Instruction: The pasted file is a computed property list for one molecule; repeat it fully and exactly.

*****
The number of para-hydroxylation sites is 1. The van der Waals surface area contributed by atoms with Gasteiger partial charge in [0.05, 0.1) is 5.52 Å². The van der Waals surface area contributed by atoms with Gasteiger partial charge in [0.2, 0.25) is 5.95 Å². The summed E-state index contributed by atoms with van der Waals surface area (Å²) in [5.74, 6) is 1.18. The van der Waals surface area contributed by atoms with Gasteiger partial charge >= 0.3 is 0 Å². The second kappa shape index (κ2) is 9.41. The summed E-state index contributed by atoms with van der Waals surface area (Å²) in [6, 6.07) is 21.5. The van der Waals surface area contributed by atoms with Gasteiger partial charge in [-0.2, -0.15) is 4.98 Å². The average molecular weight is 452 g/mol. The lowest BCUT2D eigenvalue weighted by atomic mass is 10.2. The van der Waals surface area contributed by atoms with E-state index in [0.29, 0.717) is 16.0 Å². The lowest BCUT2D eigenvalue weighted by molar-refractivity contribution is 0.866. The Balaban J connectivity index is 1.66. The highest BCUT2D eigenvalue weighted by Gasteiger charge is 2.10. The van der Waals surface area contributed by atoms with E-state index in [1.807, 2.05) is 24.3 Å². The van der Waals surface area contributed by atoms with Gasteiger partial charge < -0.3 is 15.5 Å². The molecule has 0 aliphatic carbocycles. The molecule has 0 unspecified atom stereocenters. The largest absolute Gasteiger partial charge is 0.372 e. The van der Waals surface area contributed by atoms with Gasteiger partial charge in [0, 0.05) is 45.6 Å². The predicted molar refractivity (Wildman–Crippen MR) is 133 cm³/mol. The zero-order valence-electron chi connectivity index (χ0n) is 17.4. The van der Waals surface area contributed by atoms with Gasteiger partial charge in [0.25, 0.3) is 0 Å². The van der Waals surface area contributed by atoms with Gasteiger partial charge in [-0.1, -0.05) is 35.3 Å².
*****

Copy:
The number of para-hydroxylation sites is 1. The van der Waals surface area contributed by atoms with Gasteiger partial charge in [0.05, 0.1) is 5.52 Å². The van der Waals surface area contributed by atoms with Gasteiger partial charge in [0.2, 0.25) is 5.95 Å². The summed E-state index contributed by atoms with van der Waals surface area (Å²) in [5.74, 6) is 1.18. The van der Waals surface area contributed by atoms with Gasteiger partial charge >= 0.3 is 0 Å². The second kappa shape index (κ2) is 9.41. The summed E-state index contributed by atoms with van der Waals surface area (Å²) in [6, 6.07) is 21.5. The van der Waals surface area contributed by atoms with Gasteiger partial charge in [-0.2, -0.15) is 4.98 Å². The average molecular weight is 452 g/mol. The lowest BCUT2D eigenvalue weighted by atomic mass is 10.2. The van der Waals surface area contributed by atoms with E-state index in [0.29, 0.717) is 16.0 Å². The lowest BCUT2D eigenvalue weighted by molar-refractivity contribution is 0.866. The Balaban J connectivity index is 1.66. The highest BCUT2D eigenvalue weighted by Gasteiger charge is 2.10. The van der Waals surface area contributed by atoms with E-state index in [1.807, 2.05) is 24.3 Å². The van der Waals surface area contributed by atoms with Gasteiger partial charge < -0.3 is 15.5 Å². The molecule has 0 aliphatic carbocycles. The molecule has 0 unspecified atom stereocenters. The largest absolute Gasteiger partial charge is 0.372 e. The van der Waals surface area contributed by atoms with Gasteiger partial charge in [0, 0.05) is 45.6 Å². The predicted molar refractivity (Wildman–Crippen MR) is 133 cm³/mol. The zero-order valence-electron chi connectivity index (χ0n) is 17.4. The van der Waals surface area contributed by atoms with Gasteiger partial charge in [0.25, 0.3) is 0 Å². The van der Waals surface area contributed by atoms with Gasteiger partial charge in [-0.1, -0.05) is 35.3 Å².